‘Just miles away, my 3 oldest children were living their nightmare. They spent that year bouncing between 4 homes until our paths crossed.’

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“I have been in awe over the years just how perfectly our lives collided. A series of yeses got me here, to them. When the ‘call’ came for me to pursue becoming a foster parent, I was 27, single and enjoying life. It was 2014, and it all happened so quickly. 6 months later, I was licensed wondering who would fill the beds of my home. Those six months I worked through the weight of the journey I was about to embark on, while I wrestled with changes and questions. Just miles away my oldest 3 children were living their nightmare. They spent that year bouncing between 4 homes until our paths crossed and we settled into forever.

My crew loves to look through old pictures. They want to know how old they were when I was backpacking through Montana as a 24-year-old, or how old they were when our now big dogs were small enough to be carried. We spent time trying to make a messy timeline of our overlapping existence.

I find myself and many around me in seasons of waiting. The things longed for vary, but the ache is known universally. Waiting is hard, the control is gone and the fear is real. We long to fill a tiny bed down the hall, a womb, a position or a halfway empty bed. We cross invisible finish lines, only to realize there is more path before us. Waiting is exhausting and hard.

Four foster children sitting on ground leaning against brick wall
Courtesy of Julianna Klepfer

There is a lot of waiting in foster care and adoption, time sitting in courtrooms, taking kiddos to visits, many countdowns to final days and long-awaited court orders. In my home we have waited for the return of little ones gone, the finality of cases and answers to endless questions.

The day I stepped into a foster care informational meeting, early 2014, I had no idea the trajectory I would find myself on. My timeline changed and I thought I would have more time before becoming an actual parent. The classes opened up and I moved down the path much quicker than originally planned, I just kept following my yes. That path got me done and licensed by May and in June, my crew was uprooted yet again. I had the beds and the awaiting arms, and we met in a beautiful collision. I waited those six months for them. I didn’t know it was then, but I filled out paperwork, dreamed, created space and waited, wondering just who they were.

Once we met, we waited another two years for our case to have some progression. We waited for the hearing and the call that said we could step into life together, forever. They waited 914 days, in uncertainty, fear and questions as they navigated the foster care system. In the midst of waiting we found our peace, grateful for the here and now. We found peace in the goodbyes, the visits and all the red tape.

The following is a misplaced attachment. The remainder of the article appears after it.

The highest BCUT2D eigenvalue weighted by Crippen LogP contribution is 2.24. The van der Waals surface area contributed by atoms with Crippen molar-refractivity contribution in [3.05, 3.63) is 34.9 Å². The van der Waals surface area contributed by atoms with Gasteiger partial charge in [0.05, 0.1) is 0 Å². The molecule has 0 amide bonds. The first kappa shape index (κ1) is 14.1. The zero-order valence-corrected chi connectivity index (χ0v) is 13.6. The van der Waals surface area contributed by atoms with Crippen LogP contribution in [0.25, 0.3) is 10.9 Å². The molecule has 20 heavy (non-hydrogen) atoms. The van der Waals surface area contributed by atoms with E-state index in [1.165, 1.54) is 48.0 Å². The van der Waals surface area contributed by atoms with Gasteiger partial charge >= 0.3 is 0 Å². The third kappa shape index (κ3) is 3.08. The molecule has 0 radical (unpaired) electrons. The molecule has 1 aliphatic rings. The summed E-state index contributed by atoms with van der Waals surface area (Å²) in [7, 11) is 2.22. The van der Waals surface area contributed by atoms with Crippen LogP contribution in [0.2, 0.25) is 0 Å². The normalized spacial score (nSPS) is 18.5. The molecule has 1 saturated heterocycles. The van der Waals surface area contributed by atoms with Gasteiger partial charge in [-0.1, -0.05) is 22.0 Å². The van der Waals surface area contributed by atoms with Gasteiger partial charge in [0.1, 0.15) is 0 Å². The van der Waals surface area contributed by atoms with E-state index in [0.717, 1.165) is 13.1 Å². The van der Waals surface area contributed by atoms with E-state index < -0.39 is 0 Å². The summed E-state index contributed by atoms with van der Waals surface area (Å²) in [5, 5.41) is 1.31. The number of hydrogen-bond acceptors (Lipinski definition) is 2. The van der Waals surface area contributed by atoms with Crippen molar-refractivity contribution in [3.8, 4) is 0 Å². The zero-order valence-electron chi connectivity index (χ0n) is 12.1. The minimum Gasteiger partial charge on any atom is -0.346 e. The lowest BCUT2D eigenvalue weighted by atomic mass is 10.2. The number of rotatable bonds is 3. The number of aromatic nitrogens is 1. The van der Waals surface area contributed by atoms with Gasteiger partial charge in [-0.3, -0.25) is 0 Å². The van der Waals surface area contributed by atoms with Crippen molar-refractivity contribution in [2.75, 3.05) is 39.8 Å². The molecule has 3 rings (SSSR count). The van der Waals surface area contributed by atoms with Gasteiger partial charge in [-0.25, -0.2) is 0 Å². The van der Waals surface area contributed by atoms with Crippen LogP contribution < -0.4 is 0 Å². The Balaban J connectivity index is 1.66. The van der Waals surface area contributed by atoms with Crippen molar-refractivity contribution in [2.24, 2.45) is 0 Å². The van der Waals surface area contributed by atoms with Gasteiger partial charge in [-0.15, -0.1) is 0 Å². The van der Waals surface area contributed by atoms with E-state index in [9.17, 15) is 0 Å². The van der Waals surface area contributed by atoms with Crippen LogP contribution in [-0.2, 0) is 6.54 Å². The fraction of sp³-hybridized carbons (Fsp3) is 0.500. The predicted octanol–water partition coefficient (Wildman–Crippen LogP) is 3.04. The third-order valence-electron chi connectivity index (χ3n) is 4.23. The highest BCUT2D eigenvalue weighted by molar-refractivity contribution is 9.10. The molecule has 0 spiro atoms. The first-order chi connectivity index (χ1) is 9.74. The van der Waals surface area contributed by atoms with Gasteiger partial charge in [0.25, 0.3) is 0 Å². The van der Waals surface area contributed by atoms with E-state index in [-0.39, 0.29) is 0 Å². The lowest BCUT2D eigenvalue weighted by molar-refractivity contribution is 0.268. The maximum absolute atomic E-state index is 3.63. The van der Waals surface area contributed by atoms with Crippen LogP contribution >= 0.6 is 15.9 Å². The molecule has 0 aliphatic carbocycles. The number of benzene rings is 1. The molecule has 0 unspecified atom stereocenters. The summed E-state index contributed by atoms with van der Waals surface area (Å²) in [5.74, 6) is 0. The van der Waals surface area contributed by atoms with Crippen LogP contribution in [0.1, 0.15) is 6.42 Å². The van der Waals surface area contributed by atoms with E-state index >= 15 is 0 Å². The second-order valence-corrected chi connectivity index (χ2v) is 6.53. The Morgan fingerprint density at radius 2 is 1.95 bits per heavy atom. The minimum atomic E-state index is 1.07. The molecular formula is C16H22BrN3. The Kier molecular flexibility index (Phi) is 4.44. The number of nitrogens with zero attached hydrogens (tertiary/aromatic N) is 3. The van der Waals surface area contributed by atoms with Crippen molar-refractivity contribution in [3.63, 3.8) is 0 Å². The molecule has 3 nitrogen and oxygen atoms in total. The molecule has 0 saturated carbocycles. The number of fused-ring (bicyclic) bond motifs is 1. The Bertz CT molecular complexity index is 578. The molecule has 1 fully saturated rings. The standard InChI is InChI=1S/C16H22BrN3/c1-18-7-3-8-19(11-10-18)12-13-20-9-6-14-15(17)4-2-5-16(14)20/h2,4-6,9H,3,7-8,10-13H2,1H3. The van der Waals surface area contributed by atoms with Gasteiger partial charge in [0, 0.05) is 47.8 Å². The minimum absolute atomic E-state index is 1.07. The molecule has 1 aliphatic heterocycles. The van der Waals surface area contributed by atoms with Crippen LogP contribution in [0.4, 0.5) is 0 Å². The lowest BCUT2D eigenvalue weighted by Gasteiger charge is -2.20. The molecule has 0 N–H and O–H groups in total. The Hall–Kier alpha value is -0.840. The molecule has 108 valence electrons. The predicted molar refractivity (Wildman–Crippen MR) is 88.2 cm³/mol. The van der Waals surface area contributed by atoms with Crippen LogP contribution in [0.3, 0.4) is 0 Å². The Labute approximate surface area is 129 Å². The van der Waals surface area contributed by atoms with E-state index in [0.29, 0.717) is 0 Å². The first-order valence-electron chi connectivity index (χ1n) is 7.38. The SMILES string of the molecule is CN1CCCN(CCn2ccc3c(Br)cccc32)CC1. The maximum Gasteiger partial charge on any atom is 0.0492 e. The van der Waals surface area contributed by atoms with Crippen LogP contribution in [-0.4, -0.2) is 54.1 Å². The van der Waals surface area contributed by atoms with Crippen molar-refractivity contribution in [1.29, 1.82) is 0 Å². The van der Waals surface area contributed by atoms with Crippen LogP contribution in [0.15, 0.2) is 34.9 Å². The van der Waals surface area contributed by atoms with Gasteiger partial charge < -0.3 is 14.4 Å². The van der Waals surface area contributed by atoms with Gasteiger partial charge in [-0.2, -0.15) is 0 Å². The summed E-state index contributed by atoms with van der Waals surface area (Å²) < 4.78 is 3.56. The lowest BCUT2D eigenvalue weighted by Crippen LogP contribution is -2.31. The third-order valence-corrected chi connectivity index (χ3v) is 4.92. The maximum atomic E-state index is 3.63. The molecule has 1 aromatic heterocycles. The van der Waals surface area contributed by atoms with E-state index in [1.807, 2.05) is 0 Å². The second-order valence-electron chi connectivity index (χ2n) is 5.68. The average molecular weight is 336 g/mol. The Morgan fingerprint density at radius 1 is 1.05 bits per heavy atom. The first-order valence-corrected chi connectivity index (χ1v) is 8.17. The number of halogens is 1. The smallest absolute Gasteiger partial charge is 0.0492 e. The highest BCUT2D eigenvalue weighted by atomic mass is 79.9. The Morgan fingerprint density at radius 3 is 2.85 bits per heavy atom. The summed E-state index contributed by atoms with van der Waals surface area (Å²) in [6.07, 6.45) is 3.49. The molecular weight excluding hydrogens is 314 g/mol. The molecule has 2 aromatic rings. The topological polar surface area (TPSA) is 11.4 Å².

Child's hands holding up sign that says, "We were in foster care for 914 days"
Melissa Pennington Photography

Seasons of waiting prepare us for the long-awaited arrival. Like a child on a long car ride we are wondering when we will arrive. I have found the longer the wait the deeper gratitude we have for what I have received. I longed for the wait to be over, I longed for the beds to be full and names to change. I longed for the answers, maps and the dates to all be squared away.

I wonder what would we do without the longing and the ache? What would be the trade off for silencing that portion of our heart? Longing and aching reminds me I am alive and that I am doing something that matters. Becoming a parent has taught me to wait, be it in doctor offices or public restrooms of Target. In parenting the days are long, but the years short. Being a foster parent kicks the waiting up a notch. I have watched over the last 4 ½ years as my family has slowly and thoughtfully grown.

The pain of loss has been present but in the waiting, beauty has grown. I suppose if I knew all that would have been on this road, it is possible I would have picked another route. I am thankful that the only map I really had the was the yeses, for those lead me to them. May we see beyond the ashes to the hope of things to come, to the beauty. As the forest flourishes after the fire, may we find that the green sprigs of life revealing to us, hope.”

Four children that were in foster care and are now adopted sit on outdoor steps of home beside pumpkin and flowers
Courtesy of Julianna Klepfer

This story was submitted to Love What Matters by Julianna Klepfer, a 30 something, single, foster/adoptive mama. She lives with her crew of seven, ages 11, 9, 7, 4, 3, 18 months and 6 months, their two dogs and 6 chickens in the hills of Iowa. You can follow along with her ever changing family at My Joyful Broken Heart.

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